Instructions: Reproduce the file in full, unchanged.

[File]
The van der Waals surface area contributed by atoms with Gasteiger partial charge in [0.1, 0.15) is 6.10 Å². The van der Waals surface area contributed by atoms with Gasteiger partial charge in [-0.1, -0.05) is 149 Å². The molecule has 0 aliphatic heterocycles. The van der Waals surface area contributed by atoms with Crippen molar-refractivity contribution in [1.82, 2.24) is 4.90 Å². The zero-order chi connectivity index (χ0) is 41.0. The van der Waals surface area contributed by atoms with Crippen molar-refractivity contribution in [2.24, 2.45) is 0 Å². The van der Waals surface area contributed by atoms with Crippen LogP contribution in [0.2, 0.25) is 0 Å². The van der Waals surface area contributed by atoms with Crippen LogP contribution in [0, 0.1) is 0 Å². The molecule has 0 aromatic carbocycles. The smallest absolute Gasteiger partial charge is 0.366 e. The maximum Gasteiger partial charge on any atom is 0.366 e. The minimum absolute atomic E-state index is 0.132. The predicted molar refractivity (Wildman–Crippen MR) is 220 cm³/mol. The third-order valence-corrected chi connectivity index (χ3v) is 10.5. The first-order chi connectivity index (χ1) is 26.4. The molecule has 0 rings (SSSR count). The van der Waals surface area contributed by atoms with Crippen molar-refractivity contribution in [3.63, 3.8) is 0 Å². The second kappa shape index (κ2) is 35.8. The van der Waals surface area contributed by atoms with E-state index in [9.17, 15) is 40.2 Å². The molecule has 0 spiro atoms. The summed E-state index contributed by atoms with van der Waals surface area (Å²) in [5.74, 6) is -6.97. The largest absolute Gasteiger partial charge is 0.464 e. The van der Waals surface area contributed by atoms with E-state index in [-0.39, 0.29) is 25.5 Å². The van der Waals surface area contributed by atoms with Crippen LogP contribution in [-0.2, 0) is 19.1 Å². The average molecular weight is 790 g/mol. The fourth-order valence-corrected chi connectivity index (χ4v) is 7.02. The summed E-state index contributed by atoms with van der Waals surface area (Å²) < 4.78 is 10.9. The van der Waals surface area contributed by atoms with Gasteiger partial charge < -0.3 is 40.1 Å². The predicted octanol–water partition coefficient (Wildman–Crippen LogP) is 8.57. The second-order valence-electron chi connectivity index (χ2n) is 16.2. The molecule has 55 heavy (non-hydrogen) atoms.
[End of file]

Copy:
The van der Waals surface area contributed by atoms with Gasteiger partial charge in [0.1, 0.15) is 6.10 Å². The van der Waals surface area contributed by atoms with Gasteiger partial charge in [-0.1, -0.05) is 149 Å². The molecule has 0 aliphatic heterocycles. The van der Waals surface area contributed by atoms with Crippen molar-refractivity contribution in [1.82, 2.24) is 4.90 Å². The zero-order chi connectivity index (χ0) is 41.0. The van der Waals surface area contributed by atoms with Crippen molar-refractivity contribution in [2.24, 2.45) is 0 Å². The van der Waals surface area contributed by atoms with Crippen LogP contribution in [0.2, 0.25) is 0 Å². The van der Waals surface area contributed by atoms with Crippen LogP contribution in [0, 0.1) is 0 Å². The molecule has 0 aromatic carbocycles. The smallest absolute Gasteiger partial charge is 0.366 e. The maximum Gasteiger partial charge on any atom is 0.366 e. The minimum absolute atomic E-state index is 0.132. The predicted molar refractivity (Wildman–Crippen MR) is 220 cm³/mol. The third-order valence-corrected chi connectivity index (χ3v) is 10.5. The first-order chi connectivity index (χ1) is 26.4. The molecule has 0 rings (SSSR count). The van der Waals surface area contributed by atoms with Crippen molar-refractivity contribution in [3.63, 3.8) is 0 Å². The second kappa shape index (κ2) is 35.8. The van der Waals surface area contributed by atoms with E-state index in [9.17, 15) is 40.2 Å². The molecule has 0 spiro atoms. The summed E-state index contributed by atoms with van der Waals surface area (Å²) in [5.74, 6) is -6.97. The largest absolute Gasteiger partial charge is 0.464 e. The van der Waals surface area contributed by atoms with E-state index in [-0.39, 0.29) is 25.5 Å². The van der Waals surface area contributed by atoms with Crippen LogP contribution in [-0.2, 0) is 19.1 Å². The average molecular weight is 790 g/mol. The fourth-order valence-corrected chi connectivity index (χ4v) is 7.02. The summed E-state index contributed by atoms with van der Waals surface area (Å²) < 4.78 is 10.9. The van der Waals surface area contributed by atoms with Gasteiger partial charge < -0.3 is 40.1 Å². The predicted octanol–water partition coefficient (Wildman–Crippen LogP) is 8.57. The second-order valence-electron chi connectivity index (χ2n) is 16.2. The molecule has 55 heavy (non-hydrogen) atoms.